Ruminant-associated Listeria monocytogenes isolates belong preferentially to dairy-associated hypervirulent clones: a longitudinal study in 19 farms

Environ Microbiol. 2021 Dec;23(12):7617-7631. doi: 10.1111/1462-2920.15860. Epub 2021 Dec 13.


Studies have shown that ruminants constitute reservoirs of Listeria monocytogenes, but little is known about the epidemiology and genetic diversity of this pathogen within farms. Here we conducted a large-scale longitudinal study to monitor Listeria spp. in 19 dairy farms during three consecutive seasons (N = 3251 samples). L. innocua was the most prevalent species, followed by L. monocytogenes. Listeria monocytogenes was detected in 52.6% of farms and more frequently in cattle (4.1%) and sheep (4.5%) than in goat farms (0.2%). Lineage I accounted for 69% of L. monocytogenes isolates. Among animal samples, the most prevalent sublineages (SL) and clonal complexes (CC) were SL1/CC1, SL219/CC4, SL26/CC26 and SL87/CC87, whereas SL666/CC666 was most prevalent in environmental samples. Sixty-one different L. monocytogenes cgMLST types were found, 28% common to different animals and/or surfaces within the same farm and 21% previously reported elsewhere in the context of food and human surveillance. Listeria monocytogenes prevalence was not affected by farm hygiene but by season: higher prevalence was observed during winter in cattle, and during winter and spring in sheep farms. Cows in their second lactation had a higher probability of L. monocytogenes faecal shedding. This study highlights dairy farms as a reservoir for hypervirulent L. monocytogenes.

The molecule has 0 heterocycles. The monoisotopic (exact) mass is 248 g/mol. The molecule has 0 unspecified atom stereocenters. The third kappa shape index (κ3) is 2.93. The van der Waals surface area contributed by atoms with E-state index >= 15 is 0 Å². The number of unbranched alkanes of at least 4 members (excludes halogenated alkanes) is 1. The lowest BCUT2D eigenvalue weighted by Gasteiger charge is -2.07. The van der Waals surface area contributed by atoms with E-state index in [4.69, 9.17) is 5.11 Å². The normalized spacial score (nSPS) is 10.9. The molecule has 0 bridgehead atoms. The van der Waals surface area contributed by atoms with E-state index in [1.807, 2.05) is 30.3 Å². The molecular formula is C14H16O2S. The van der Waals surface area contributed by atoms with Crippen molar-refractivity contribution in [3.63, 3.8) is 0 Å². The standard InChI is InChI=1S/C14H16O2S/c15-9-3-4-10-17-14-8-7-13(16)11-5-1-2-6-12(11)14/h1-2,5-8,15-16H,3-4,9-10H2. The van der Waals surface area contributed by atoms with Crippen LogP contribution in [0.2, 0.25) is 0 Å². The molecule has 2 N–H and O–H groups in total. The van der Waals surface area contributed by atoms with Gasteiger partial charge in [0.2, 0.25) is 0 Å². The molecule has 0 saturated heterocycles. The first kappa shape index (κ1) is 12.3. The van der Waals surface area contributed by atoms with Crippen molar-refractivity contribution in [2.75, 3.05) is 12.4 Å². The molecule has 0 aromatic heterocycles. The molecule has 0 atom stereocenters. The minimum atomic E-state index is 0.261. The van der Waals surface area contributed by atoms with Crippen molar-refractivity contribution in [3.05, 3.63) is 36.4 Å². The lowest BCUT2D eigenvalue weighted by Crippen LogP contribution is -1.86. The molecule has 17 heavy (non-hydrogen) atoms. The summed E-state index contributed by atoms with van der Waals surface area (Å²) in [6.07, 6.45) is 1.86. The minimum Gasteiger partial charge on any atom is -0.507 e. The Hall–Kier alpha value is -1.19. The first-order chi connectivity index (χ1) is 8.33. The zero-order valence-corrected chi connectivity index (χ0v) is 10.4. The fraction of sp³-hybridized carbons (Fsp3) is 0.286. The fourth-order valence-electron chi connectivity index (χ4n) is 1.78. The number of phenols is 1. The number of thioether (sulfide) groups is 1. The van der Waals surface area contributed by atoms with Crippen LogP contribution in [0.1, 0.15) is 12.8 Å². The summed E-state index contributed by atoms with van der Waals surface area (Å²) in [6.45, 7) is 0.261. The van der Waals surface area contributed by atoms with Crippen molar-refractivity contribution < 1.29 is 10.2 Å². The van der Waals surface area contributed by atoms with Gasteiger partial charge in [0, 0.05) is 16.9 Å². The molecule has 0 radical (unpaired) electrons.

Publication types

  • Research Support, Non-U.S. Gov't

MeSH terms

  • Animals
  • Cattle
  • Clone Cells
  • Farms
  • Female
  • Listeria monocytogenes*
  • Listeriosis* / epidemiology
  • Longitudinal Studies
  • Ruminants
  • Sheep